Article 5 out of 2276

Care home insolvencies rise by 83% in a year

Article By: Michaela Chirgwin

The number of care homes going bust in 2017-2018 rose by 83 per cent.


The period 2016-2017 saw 81 homes become insolvent, whilst 2017-2018 had 148.

These figures have been attributed to a variety of factors, such as a rise in the National Living Wage and interest rates, plus an increased reliance on agency staff. Lack of local funding has also been blamed. Local government officials have responded by saying "councils can only do so much".

Lee Causer, a partner at Moore Stephens, the accountancy firm behind the figures, says: “Care homes should be benefiting from the demographics of the UK – an ageing population. But they are not. Care homes are not receiving enough local Government funding to sustain the profit margins necessary to run a successful business.”

Local authorities in England and Wales planned to make savings of £824m in their social care budgets in 2017/18, according to the associate directors of adult social services.

Cllr Izzi Seccombe, chairman of the Local Government Association’s Community Wellbeing Board, said: “Councils are protecting services that care for older and disabled people and are working extremely hard to ensure that every pound is spent efficiently and effectively.

“But councils can only do so much against a backdrop of chronic underfunding of adult social care, which already accounts for more than a third of councils’ total budgets. We estimate that government funding to councils will have reduced by an estimated £16 billion between 2010 and 2020.”

Moore Stephens state that the cost of providing improved standards of care have also increased in recent years. The National Living Wage has risen again this month, to £7.83 from £6.70 three years ago.

Mr Causer added: “Many companies are finding it difficult to cope with the rising costs associated with the care industry. Without additional income, care homes will not be able to offer the levels of care required whilst remaining solvent.”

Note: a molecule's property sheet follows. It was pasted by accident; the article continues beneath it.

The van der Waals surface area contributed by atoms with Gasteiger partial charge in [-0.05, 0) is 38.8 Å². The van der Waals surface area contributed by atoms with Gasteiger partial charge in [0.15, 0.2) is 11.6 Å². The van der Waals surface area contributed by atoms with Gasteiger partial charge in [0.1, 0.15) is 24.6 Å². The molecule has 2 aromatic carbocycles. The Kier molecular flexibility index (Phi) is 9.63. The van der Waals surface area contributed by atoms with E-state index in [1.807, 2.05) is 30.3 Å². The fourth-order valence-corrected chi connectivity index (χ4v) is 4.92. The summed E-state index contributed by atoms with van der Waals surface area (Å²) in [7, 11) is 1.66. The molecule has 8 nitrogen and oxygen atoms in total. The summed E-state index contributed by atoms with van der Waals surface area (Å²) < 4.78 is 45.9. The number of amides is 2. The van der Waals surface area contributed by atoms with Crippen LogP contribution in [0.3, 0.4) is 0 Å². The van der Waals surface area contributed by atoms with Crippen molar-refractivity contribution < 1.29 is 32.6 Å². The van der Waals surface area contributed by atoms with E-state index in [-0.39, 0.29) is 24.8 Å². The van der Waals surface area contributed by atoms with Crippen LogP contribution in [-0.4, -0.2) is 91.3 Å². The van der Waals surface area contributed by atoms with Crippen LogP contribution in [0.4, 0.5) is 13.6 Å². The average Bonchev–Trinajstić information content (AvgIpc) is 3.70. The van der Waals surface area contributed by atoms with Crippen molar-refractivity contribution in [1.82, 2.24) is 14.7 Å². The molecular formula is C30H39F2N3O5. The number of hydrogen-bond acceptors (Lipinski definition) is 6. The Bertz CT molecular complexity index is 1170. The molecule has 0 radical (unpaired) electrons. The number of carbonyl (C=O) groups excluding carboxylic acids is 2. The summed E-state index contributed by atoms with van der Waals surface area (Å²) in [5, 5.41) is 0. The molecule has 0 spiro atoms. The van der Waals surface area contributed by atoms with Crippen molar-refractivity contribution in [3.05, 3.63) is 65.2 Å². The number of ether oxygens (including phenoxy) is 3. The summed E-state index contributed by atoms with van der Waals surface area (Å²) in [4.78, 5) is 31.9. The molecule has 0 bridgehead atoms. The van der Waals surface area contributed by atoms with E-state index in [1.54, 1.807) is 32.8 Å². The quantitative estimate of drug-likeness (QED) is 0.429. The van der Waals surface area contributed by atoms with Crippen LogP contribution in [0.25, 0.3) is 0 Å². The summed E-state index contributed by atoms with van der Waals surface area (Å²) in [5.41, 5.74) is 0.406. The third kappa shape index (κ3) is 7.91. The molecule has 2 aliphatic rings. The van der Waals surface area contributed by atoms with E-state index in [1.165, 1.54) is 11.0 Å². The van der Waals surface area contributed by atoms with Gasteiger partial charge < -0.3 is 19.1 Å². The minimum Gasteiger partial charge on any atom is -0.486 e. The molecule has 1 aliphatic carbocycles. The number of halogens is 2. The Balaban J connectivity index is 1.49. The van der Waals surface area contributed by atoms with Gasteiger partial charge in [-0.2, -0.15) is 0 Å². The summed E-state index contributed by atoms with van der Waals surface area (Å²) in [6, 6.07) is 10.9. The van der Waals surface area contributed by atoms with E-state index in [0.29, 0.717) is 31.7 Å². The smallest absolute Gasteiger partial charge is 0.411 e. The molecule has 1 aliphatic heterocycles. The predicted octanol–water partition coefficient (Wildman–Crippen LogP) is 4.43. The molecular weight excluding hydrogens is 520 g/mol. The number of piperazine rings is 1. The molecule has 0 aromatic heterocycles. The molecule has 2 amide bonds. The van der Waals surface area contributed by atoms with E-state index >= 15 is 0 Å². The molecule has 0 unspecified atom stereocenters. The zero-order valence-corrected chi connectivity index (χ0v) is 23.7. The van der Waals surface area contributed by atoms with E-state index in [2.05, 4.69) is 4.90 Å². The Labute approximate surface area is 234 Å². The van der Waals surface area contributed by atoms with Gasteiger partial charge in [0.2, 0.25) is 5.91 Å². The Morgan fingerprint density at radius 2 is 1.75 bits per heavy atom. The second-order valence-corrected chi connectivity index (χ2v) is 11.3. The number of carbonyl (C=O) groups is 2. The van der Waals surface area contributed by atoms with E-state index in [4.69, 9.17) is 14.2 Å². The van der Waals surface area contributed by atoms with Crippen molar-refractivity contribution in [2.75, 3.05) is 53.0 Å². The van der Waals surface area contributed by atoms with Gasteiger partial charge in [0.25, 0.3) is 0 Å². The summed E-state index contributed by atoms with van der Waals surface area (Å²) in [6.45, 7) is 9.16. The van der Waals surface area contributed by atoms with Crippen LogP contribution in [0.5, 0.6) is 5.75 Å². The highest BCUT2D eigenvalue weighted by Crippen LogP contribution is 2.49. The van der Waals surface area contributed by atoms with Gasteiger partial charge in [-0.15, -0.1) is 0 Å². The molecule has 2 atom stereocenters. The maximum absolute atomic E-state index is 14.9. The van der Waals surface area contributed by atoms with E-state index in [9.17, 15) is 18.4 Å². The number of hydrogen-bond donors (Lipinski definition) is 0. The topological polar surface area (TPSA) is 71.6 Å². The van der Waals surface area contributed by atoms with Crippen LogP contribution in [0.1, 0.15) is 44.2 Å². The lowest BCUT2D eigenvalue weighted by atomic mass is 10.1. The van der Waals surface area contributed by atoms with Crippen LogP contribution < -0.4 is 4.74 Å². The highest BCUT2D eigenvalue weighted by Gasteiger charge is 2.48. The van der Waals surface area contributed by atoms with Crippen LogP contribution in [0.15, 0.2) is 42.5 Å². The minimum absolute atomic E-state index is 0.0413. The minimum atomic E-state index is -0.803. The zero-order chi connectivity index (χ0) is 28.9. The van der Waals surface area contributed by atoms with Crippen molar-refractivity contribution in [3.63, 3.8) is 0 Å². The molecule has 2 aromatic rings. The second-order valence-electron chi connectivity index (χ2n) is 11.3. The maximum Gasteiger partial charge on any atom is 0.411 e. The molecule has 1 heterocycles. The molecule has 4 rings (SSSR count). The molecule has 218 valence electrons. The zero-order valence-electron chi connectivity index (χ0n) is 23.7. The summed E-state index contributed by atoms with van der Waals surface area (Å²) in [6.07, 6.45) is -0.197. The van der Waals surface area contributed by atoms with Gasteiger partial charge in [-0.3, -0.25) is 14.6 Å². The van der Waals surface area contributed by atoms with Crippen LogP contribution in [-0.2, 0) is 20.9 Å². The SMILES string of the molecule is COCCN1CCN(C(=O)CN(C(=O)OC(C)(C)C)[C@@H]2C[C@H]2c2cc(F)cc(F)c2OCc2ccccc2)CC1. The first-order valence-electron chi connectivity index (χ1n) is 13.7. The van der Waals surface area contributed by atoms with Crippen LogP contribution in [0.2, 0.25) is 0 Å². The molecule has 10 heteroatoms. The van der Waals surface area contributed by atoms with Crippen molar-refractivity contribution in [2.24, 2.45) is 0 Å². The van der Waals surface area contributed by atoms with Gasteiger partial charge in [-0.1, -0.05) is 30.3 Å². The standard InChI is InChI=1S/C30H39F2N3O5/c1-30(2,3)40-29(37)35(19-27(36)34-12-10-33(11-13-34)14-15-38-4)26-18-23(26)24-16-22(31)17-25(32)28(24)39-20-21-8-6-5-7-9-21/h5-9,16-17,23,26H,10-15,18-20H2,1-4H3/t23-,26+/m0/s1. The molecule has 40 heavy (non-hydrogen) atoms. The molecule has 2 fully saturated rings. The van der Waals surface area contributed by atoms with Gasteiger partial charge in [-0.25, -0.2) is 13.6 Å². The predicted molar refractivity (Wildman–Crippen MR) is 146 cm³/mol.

A growing number of people in social care are warning the Government that they need to act now on the crisis in social care and stop delaying the promised green paper.

Only last week, a survey by the Care and Support Alliance (CSA) revealed the results of a survey of nearly 4,000 people who need care or look after someone who does. It concluded the current care system was ‘failing and unfit for purpose’. The charity called on the general public to sign an open letter to health and social care minister Jeremy Hunt to finally publish the green paper.

Independent Care Group chair, Mike Padgham, said: “The Government has to act on the crisis in social care – even if it means we have to better fund care through taxation. Otherwise, we are going to see more and more statistics like those issued today.

“It is short-sighted not to support social care. A hospital bed costs far more than a care bed – so investment in social care saves the NHS money.”

The Local Government Association has now added its voice to the criticisms. Cllr Izzi Seccombe said: “Both councils and providers are in clear agreement about the scale of the challenge the system faces, and the need for genuinely new funding.

“Government needs to address immediate pressures impacting on the system today and ensure its Green Paper will deliver reforms to future-proof the long-term sustainability of adult social care.”


Sort : Go